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20 Insane National Delicacies That We Dare You To Try At Least Once

National delicacies are a source of pride around the world. In fact, it's a right of passage to try the local cuisine when traveling, but unfortunately, when it comes to the appetizing department, some foods are a lot more appealing than others.

From meats that really give a new meaning to the word raw to some seriously artery-clogging fare, us humans are a bizarre bunch when it comes to food. But we're also proud and will cast aside our better judgment in favor of national pride.

How do you like your coffee? Check out the video below to discover the country that processes their beans in a horrifying way:

Speaking as a Scottish native, I'm more than happy to deep fry anything - Easter eggs, pizzas, fish. If it fits in the frier, as fas I'm concerned, it's fair game. I'm also a fan of going out in my kilt and hunting down a fresh haggis for my dinner.

(Okay, that last bit might have been a lie - haggis are not wild animals. Or are they?!)

1. America: Deep-fried Oreos

Well, it turns out that Americans and Scots have something in common. This food is exactly what it says on the tin.

2. Sweden: Surströmming

This dish consists of canned fish that's been preserved in salt. Apparently, it's pretty pungent.

3. Korea: Soondae

This food has a cute name, but a less endearing appearance. It's sausages that are made from stuffed pork intestine with liver and its blood. If that sounds appealing to you, then you absolutely have to try haggis, or, better still, black pudding!

4. Denmark: Flæskesvær

This one doesn't actually look that bad. So what is it exactly? Sorry to be the bearer of bad news, but it's boiled and baked (in salt) strips of pork skin.

5. Israel: P'tcha

It might look like similar to tofu, but it's actually jellied calves feet. Delicious.

6. China: Century Eggs

As the name suggests, these are some seriously old eggs which have been preserved in a mixture of clay, ash, salt, quicklime, and rice hulls. Now I'm all for trying local cuisine, but I think I'd have to pass on this one.

7. Finland: Salmiakki

Despite looking like just licorice, this delicacy has a twist - it's licorice that's been made with a white powder that constitutes ammonia with either hydrogen chloride or hydrochloric acid. Probably not something Willy Wonka would want to make!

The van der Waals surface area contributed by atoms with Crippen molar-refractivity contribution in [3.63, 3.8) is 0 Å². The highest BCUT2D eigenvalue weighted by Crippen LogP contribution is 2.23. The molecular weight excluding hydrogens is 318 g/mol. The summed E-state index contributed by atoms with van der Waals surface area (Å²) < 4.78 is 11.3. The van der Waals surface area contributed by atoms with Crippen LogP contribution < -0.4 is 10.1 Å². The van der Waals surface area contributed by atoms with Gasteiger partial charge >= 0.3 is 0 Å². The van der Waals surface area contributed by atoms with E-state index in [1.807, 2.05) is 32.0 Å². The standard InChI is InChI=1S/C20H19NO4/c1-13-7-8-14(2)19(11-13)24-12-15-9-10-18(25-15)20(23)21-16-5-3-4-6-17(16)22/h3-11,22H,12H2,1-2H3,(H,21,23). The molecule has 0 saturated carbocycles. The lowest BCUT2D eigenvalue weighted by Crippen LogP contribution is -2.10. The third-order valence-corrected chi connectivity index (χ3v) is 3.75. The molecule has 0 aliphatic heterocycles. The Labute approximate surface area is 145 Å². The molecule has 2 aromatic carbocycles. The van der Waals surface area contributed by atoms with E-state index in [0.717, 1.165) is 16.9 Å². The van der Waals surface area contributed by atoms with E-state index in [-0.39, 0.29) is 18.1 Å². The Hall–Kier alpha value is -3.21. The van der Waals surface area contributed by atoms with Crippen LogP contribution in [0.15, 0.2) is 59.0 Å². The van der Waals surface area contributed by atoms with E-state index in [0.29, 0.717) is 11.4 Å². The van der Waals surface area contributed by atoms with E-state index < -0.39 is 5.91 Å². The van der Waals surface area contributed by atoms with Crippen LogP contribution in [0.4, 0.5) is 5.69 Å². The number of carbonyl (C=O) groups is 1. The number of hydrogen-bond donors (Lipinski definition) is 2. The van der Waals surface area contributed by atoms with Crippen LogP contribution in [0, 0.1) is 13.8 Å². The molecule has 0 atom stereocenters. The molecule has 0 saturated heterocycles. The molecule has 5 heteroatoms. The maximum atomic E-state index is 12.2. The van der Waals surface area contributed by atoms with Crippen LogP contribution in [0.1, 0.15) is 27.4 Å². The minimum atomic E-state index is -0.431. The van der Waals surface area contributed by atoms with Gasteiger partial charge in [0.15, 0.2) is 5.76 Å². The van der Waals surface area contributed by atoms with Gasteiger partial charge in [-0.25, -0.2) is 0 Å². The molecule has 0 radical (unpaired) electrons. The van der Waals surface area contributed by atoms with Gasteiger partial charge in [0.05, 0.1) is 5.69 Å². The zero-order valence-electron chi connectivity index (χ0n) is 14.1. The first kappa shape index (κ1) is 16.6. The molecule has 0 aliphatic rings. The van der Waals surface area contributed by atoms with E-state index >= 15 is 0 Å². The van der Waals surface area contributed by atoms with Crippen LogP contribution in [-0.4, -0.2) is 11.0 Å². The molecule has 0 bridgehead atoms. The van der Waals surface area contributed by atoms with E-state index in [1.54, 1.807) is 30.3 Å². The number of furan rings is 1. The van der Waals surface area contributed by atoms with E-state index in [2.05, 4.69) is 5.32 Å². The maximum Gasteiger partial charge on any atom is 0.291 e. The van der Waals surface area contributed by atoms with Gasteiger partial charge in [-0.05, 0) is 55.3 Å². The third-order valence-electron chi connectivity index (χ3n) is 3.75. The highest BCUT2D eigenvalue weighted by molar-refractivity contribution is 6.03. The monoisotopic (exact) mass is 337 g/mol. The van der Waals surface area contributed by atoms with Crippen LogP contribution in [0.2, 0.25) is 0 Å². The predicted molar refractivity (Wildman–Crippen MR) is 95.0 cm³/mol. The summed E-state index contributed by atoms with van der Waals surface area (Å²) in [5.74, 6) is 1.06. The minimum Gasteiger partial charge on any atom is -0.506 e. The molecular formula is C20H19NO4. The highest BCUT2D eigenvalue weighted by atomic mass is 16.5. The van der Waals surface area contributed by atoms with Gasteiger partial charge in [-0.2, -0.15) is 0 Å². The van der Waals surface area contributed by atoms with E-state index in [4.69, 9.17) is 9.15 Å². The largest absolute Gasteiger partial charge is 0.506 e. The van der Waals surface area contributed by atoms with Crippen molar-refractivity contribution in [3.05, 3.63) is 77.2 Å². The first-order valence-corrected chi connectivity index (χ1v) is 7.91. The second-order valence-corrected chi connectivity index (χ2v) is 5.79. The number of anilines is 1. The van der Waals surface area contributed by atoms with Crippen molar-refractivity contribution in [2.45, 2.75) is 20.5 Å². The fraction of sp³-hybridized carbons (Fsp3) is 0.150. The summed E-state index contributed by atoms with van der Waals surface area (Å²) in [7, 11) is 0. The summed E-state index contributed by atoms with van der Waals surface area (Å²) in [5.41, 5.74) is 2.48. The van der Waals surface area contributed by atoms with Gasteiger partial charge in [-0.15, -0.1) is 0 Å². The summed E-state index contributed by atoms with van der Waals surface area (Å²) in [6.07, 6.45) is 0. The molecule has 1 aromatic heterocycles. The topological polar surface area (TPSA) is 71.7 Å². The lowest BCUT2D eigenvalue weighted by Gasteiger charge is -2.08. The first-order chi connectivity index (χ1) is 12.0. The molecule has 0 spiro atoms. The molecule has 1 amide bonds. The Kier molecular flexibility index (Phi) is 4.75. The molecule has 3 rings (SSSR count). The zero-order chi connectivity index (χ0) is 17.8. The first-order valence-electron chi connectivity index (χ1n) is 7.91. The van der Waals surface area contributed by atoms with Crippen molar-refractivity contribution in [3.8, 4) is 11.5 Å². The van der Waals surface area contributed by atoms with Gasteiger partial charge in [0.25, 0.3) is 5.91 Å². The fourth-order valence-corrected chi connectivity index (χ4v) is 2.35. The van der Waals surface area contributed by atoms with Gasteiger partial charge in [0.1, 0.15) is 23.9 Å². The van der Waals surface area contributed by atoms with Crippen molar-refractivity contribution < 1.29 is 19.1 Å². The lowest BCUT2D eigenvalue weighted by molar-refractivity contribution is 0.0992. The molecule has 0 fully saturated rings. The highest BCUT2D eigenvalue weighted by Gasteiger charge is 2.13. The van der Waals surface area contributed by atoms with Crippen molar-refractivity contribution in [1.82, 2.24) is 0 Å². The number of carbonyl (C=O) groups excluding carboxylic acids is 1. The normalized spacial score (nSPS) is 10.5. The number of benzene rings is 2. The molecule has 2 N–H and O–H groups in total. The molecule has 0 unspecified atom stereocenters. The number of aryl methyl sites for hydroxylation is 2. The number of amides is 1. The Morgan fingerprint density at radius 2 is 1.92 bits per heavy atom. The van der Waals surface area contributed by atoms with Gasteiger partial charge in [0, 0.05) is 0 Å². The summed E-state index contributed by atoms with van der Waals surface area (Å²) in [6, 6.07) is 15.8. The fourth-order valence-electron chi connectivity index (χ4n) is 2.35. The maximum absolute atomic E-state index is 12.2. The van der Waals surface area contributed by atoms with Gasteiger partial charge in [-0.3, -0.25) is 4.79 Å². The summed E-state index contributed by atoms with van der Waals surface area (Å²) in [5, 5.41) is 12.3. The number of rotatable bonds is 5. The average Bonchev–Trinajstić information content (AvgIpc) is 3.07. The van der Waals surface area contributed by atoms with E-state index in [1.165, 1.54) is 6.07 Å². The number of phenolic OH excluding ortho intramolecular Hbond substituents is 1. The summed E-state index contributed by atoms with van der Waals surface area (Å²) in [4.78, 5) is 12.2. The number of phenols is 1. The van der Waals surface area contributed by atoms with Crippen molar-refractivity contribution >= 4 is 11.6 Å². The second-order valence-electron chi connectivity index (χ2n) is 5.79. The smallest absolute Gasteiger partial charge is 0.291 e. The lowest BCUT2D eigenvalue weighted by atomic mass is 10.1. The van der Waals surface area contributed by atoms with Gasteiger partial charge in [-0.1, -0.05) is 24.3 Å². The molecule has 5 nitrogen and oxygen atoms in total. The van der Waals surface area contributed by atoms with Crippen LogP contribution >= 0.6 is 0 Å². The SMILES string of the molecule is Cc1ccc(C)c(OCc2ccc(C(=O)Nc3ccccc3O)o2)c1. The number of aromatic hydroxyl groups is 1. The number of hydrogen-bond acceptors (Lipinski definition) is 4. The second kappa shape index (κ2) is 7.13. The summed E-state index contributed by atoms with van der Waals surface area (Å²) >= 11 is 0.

8. Netherland: Soused Herring

This dish consists of raw herring preserved in salt, and it's typically eaten by itself or with bread.

9. France: Frog Legs

Frog legs might sound disgusting, but apparently, they taste just like chicken.

10. Algeria: Kercha

This a sheep's stomach stuffed with leftover meat AKA the stuff that dreams are made of.

11. Malaysia: Butod

Ever fancied eating a live animal? If the answer is yes, then this could be the dish for you. It involves eating a live sago worm which is naturally accompanied by a number of sauces and other dishes.

12. Australia: Vegemite

This is definitely one of the tamer cuisines on this list. Vegemite is concentrated yeast, which is highly salty, and it's served on buttered toast.

13. Portugal: Arroz De Cabidela

What is that brown stuff I hear you ask? Well, it's blood. This dish is made of rabbit or chicken meat cooked in its own blood. There's also some salt and vinegar added in, presumably to make it tastier.

14. Sweden: Lutfisk

This is another fairly tame dish and consists of dried fish served with bechamel, peas, and potato.

15. Philippines: Balut

Ah! Now we are back to the good stuff. Here we have a developing duck embryo. Yikes! I'll pass on this one too.

16. South Africa: Mopane Worm

Yummy! A giant edible worm of the species emperor moth. Probably a good idea to chew this one thoroughly.

17. Barbados: Sea Egg

This is a sea urchin, and it can be eaten by fried, sauteed or raw with a sprinkle of lemon juice.

18. Ecuador: Cuy Asado

A grilled guinea pig. Yes, A GRILLED GUINEA PIG.

19. Germany: Zwiebelmettwurst

Raw mince on bruschetta, anyone?

20. Thailand: Durian

The smelliest fruit in the world. Those who have had a whiff have claimed it smells like rotten onions.

So there you have it - 20 insane delicacies from around the world. How do they compare to the weirdest fare from your home country? One thing's for sure, I'd rather eat a haggis than a developing duck embryo - no offense to the Philippines.